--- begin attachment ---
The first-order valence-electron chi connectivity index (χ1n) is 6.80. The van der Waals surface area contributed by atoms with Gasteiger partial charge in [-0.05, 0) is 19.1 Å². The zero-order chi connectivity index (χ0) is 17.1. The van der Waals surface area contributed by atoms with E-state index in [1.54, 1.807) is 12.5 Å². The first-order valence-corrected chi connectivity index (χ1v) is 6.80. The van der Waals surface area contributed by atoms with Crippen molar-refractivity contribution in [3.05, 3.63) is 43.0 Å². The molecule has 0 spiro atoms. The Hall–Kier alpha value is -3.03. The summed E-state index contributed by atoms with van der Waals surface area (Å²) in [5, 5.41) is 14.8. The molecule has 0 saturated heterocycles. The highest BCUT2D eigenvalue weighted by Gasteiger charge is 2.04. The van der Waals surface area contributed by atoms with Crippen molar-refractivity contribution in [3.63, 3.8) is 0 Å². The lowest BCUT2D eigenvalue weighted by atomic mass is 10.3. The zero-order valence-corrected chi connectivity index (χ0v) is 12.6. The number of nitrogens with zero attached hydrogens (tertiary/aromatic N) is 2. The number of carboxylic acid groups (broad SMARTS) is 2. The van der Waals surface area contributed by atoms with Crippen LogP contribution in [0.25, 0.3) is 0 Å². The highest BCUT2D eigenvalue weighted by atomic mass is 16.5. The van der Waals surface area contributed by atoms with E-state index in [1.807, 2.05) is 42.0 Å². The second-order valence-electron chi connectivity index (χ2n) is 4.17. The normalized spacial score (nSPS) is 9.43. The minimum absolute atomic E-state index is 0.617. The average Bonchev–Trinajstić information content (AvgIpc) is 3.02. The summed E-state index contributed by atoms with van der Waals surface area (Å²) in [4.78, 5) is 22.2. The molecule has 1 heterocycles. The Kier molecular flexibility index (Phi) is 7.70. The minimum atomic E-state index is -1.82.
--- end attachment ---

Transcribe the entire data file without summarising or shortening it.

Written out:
The first-order valence-electron chi connectivity index (χ1n) is 6.80. The van der Waals surface area contributed by atoms with Gasteiger partial charge in [-0.05, 0) is 19.1 Å². The zero-order chi connectivity index (χ0) is 17.1. The van der Waals surface area contributed by atoms with E-state index in [1.54, 1.807) is 12.5 Å². The first-order valence-corrected chi connectivity index (χ1v) is 6.80. The van der Waals surface area contributed by atoms with Crippen molar-refractivity contribution in [3.05, 3.63) is 43.0 Å². The molecule has 0 spiro atoms. The Hall–Kier alpha value is -3.03. The summed E-state index contributed by atoms with van der Waals surface area (Å²) in [5, 5.41) is 14.8. The molecule has 0 saturated heterocycles. The highest BCUT2D eigenvalue weighted by Gasteiger charge is 2.04. The van der Waals surface area contributed by atoms with Crippen molar-refractivity contribution in [3.63, 3.8) is 0 Å². The lowest BCUT2D eigenvalue weighted by atomic mass is 10.3. The zero-order valence-corrected chi connectivity index (χ0v) is 12.6. The number of nitrogens with zero attached hydrogens (tertiary/aromatic N) is 2. The number of carboxylic acid groups (broad SMARTS) is 2. The van der Waals surface area contributed by atoms with Crippen LogP contribution in [0.25, 0.3) is 0 Å². The highest BCUT2D eigenvalue weighted by atomic mass is 16.5. The van der Waals surface area contributed by atoms with E-state index in [1.807, 2.05) is 42.0 Å². The second-order valence-electron chi connectivity index (χ2n) is 4.17. The normalized spacial score (nSPS) is 9.43. The minimum absolute atomic E-state index is 0.617. The average Bonchev–Trinajstić information content (AvgIpc) is 3.02. The summed E-state index contributed by atoms with van der Waals surface area (Å²) in [4.78, 5) is 22.2. The molecule has 1 heterocycles. The Kier molecular flexibility index (Phi) is 7.70. The minimum atomic E-state index is -1.82.